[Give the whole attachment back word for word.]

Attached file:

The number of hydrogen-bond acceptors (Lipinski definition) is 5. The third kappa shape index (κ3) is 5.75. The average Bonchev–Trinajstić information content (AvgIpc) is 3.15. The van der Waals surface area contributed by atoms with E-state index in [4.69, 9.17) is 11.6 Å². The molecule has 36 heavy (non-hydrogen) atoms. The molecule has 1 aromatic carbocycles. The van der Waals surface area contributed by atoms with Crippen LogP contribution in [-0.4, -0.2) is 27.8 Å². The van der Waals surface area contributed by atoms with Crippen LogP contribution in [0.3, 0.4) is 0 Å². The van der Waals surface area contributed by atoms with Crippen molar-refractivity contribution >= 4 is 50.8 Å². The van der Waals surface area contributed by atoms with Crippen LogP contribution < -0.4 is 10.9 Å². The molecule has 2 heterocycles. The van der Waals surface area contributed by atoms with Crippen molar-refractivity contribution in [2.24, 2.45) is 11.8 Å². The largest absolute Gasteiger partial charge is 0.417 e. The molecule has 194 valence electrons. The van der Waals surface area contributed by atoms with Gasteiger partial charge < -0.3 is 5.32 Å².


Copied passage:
The number of hydrogen-bond acceptors (Lipinski definition) is 5. The third kappa shape index (κ3) is 5.75. The average Bonchev–Trinajstić information content (AvgIpc) is 3.15. The van der Waals surface area contributed by atoms with E-state index in [4.69, 9.17) is 11.6 Å². The molecule has 36 heavy (non-hydrogen) atoms. The molecule has 1 aromatic carbocycles. The van der Waals surface area contributed by atoms with Crippen LogP contribution in [-0.4, -0.2) is 27.8 Å². The van der Waals surface area contributed by atoms with Crippen LogP contribution in [0.3, 0.4) is 0 Å². The van der Waals surface area contributed by atoms with Crippen molar-refractivity contribution >= 4 is 50.8 Å². The van der Waals surface area contributed by atoms with Crippen LogP contribution < -0.4 is 10.9 Å². The molecule has 2 heterocycles. The van der Waals surface area contributed by atoms with Crippen molar-refractivity contribution in [2.24, 2.45) is 11.8 Å². The largest absolute Gasteiger partial charge is 0.417 e. The molecule has 194 valence electrons. The van der Waals surface area contributed by atoms with Gasteiger partial charge < -0.3 is 5.32 Å².